I interviewed local writer and blogger Bethany Anderson for the Edinburgh Reporter. Originally published here.
The time for New Year’s resolutions is almost upon us, so what are you going to do? Edinburgh-based writer and blogger Bethany Anderson (23), has set up a Victorian Reading Challenge to keep her busy.
“I had a lovely gift set of abridged classics as a child, and progressed onto the full novels in my teens,” Bethany explains.
“Victorian writers examined all aspects of humanity; the highs and lows of society, the roles of gender, the place of religion and/or lack of in the world. There’s so much going on, and it’s all perceived so beautifully!”
There are four levels to the challenge. ‘Sense and Sensibility’ means reading 1-4 books, ‘Great Expectations’ is 5-9, ‘Hard Times’ is 10-14, and ‘Desperate Remedies’ involves reading 15 or more classics from the period.
Bethany, of course, is reading fifteen books, almost all by English writers.
“That was absolutely deliberate,” she says. “Although it’s fascinating to see how other culture and countries coped with the 19th century, the Victorian experience is something that was only really felt by writers living in the UK.”
It’s not hard to guess who Bethany’s favourite Victorian author might be. Her list includes four books by Thomas Hardy. But why?
“He’s been my favourite author since I read Tess of the d’Urbervilles when I was 14. Most of my academic career was focused on Hardy’s works – from standard grade essays to my MA dissertation.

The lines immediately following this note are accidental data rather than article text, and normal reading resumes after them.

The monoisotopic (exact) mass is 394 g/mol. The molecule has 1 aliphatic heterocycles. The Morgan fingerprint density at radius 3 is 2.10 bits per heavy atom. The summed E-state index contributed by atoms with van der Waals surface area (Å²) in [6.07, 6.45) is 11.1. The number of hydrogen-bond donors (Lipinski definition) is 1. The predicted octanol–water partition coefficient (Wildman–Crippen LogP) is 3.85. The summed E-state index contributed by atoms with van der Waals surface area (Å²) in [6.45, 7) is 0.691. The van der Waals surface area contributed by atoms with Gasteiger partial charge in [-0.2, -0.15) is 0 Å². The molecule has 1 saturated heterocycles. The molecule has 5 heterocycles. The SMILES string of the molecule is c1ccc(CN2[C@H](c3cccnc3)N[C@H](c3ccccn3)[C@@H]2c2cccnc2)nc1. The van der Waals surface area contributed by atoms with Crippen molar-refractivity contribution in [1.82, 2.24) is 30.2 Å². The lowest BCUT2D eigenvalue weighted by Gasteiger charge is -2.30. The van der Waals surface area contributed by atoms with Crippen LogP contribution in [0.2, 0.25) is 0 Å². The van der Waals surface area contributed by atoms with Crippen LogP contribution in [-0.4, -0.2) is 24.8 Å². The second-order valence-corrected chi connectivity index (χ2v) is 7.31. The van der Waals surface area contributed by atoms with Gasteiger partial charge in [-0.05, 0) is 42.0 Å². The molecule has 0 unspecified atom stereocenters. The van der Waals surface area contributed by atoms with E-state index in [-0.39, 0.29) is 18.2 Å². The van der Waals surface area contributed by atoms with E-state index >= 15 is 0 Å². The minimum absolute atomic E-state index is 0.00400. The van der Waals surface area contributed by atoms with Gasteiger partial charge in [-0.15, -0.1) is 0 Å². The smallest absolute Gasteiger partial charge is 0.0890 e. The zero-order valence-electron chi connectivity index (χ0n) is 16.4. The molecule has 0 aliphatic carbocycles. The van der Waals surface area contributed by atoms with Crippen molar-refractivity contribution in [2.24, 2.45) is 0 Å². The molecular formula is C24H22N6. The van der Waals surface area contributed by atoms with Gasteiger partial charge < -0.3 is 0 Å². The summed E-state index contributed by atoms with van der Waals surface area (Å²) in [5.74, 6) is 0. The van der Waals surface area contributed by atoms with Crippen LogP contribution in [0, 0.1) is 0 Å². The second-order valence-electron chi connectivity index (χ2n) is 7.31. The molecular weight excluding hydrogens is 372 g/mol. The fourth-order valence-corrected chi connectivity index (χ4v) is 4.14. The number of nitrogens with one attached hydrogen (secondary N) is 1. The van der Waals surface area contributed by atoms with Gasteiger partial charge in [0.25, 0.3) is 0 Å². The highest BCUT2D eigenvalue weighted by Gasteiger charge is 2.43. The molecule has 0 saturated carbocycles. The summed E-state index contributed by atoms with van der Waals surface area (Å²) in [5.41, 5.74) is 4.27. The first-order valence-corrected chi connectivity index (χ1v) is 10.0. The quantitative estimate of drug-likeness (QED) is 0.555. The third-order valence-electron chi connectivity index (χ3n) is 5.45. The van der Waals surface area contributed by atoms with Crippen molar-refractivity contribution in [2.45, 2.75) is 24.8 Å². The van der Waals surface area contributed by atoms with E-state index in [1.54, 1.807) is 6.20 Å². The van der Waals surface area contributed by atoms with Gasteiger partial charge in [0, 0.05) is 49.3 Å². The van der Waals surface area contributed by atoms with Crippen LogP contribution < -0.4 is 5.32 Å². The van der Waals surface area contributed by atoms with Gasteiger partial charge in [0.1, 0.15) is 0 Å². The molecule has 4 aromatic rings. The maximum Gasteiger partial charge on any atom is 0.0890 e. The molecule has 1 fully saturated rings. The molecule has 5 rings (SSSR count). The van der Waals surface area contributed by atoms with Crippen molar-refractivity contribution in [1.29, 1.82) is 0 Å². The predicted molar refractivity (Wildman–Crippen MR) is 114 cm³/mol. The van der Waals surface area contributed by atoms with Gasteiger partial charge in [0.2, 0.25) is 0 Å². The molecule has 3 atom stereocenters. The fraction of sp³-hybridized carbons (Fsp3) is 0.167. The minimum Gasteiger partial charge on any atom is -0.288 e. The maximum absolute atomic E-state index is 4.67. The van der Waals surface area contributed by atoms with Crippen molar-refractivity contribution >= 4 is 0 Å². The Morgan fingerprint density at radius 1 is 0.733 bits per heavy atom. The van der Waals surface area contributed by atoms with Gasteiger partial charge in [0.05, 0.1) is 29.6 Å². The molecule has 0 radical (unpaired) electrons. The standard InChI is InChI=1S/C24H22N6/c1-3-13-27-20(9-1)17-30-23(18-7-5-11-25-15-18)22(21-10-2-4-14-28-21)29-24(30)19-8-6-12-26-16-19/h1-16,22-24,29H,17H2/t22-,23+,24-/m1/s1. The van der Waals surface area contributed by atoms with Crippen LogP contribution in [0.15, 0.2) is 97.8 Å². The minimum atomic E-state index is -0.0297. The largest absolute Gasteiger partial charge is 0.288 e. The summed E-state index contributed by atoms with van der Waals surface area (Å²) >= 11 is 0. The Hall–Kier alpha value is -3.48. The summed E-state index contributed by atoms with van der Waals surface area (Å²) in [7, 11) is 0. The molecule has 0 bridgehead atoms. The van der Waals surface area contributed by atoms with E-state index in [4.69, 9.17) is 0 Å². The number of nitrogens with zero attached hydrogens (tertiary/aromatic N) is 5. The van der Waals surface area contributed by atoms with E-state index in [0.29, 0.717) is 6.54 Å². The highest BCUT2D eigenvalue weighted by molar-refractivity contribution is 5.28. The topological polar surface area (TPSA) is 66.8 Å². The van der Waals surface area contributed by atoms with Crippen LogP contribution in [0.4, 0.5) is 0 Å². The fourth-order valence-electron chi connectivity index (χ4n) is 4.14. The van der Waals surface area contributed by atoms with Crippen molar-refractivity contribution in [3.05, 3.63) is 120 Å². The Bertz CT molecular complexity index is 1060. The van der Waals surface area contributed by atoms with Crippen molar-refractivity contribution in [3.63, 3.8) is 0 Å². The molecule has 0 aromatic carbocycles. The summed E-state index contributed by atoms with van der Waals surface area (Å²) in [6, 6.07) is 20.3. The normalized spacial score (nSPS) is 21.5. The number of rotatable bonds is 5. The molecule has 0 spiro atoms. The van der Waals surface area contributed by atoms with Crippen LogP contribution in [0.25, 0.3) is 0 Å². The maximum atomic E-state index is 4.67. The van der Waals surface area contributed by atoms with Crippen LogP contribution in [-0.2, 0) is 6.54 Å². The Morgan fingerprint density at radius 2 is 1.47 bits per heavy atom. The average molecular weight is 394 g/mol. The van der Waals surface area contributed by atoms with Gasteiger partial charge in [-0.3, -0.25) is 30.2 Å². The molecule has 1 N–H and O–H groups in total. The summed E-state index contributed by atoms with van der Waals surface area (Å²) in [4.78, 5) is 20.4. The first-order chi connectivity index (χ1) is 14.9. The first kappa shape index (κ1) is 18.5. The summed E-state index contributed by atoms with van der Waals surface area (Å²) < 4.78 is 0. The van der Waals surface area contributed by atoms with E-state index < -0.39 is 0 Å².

Still, the more I read and learn, the more I love his work. Hardy’s characters are real, the difficulties they face are real, and yet his novels have a beautiful tragic quality.”
His characters have almost a soap-like quality, we suggest, which means they can still be compelling to an audience in 2011.
“Absolutely! When I was reading Jude the Obscure in my final year at high school, I always updated my friends about what was happening next. My gossiping was met with, ‘Oh my God! Arabella did that?’ etc etc. Hardy deals with very human concepts of pain, loss and love. All that stuff is timeless.”
So far, over forty people have signed up.
“Lots of the people who have joined in are encouraging themselves to read classics that they’ve wanted to pick up for years. Others, like myself, are already huge fans of Victorian literature and are using it as a way to get into it further. It’s interesting to see how different the American readers’ lists are compared with that of British readers – ‘Victorian literature’ seems to conjure up different authors for each.”
You can follow the challenge or sign up to take part through Bethany’s blog, here. Good luck!